Malawi is testing a program that uses drones to increase access to HIV testing in babies. High costs and inaccessible roads in remote areas are a few reasons HIV testing and diagnosis may be slow and delay access to antiretroviral treatment.
Malawi has one of the highest rates of HIV in the world, with 10 percent of Malawians affected. The United Nations’ (UN) children’s agency, UNICEF, partnered with US-based drone company Matternet to create a program that allows drones to pick up blood samples from local health centers and deliver them to specialist laboratories that can test them. There are only eight laboratories that can test for HIV across the country, which has a population of more than 16 million. UNICEF estimates that about 40,000 babies were born to HIV positive mothers in 2014. Around 10,000 children die of the virus every year, but early diagnosis and quality care could reduce that number.
Researchers are hoping that drones will be faster and more efficient than the current method of having motorbike couriers transport samples. Motorbikes can make the roundtrip to get samples from health care centers to the laboratory and return the results in about two months; the program aims to reduce that timeframe. Before launching the program, the researchers are starting with simulated samples. To date, a successful test flight has traveled 10 km from a community health center to a hospital laboratory in the country’s capital. The program plans for health workers to be able to operate the drones using a password and GPS signal from their mobile phones. Though the initial cost for drones is significantly more than motorbikes, inexpensive battery charging costs make drones cheaper in the long run.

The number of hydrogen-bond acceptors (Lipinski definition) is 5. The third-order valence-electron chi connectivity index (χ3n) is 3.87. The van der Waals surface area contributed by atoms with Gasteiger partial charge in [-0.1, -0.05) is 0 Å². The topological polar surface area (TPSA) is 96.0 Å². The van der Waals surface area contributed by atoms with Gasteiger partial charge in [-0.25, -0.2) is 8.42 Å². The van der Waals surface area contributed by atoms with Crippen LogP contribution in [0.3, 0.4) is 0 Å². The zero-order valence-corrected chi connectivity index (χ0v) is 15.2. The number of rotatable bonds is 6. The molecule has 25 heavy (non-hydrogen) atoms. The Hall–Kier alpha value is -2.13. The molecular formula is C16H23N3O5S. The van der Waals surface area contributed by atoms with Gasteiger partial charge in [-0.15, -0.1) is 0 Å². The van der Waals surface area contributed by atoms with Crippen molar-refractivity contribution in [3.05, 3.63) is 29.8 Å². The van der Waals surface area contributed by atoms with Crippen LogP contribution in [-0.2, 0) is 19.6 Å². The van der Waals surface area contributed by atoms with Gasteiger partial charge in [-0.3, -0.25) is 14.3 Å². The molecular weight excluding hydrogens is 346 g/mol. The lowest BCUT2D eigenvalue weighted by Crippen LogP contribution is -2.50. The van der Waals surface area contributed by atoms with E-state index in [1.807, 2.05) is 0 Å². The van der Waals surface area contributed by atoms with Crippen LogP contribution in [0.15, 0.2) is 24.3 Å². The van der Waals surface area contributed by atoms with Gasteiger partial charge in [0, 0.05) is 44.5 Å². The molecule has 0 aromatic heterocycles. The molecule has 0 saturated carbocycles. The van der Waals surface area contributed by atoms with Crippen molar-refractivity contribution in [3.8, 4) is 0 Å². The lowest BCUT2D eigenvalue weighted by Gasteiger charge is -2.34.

Analysis: Drones may offer a less expensive, faster, and more efficient method to get to hard-to-reach patients in rural areas, areas hit by a disaster, or remote areas in other countries. Underdeveloped infrastructure and vast distances to remote communities can make getting medications and services to patients a significant challenge. Drones have been used for surveillance and assessments of disasters, but this may be the first program to use drones to improve HIV services.
Many startups and major retailers and the federal government are taking note and exploring the potential for drones in health care and beyond. In addition to Matternet, a Silicon Valley start-up called Zipline International is partnering with the Rwandan government to establish medical services using drones in that country. After identifying what medical supplies are needed for a patient or clinic, Zipline will receive an order by central depot and deploy the drone. The package will be airdropped and the drone will return to base. The partnership will start with Zipline delivering blood-related products for 20 health facilities with plans to extend in the coming months.
As drone technology becomes more widespread and cost-effective, many researchers behind these types of experiments are hoping they may revolutionize access to medical care and provide aid in humanitarian crises in the US and beyond.
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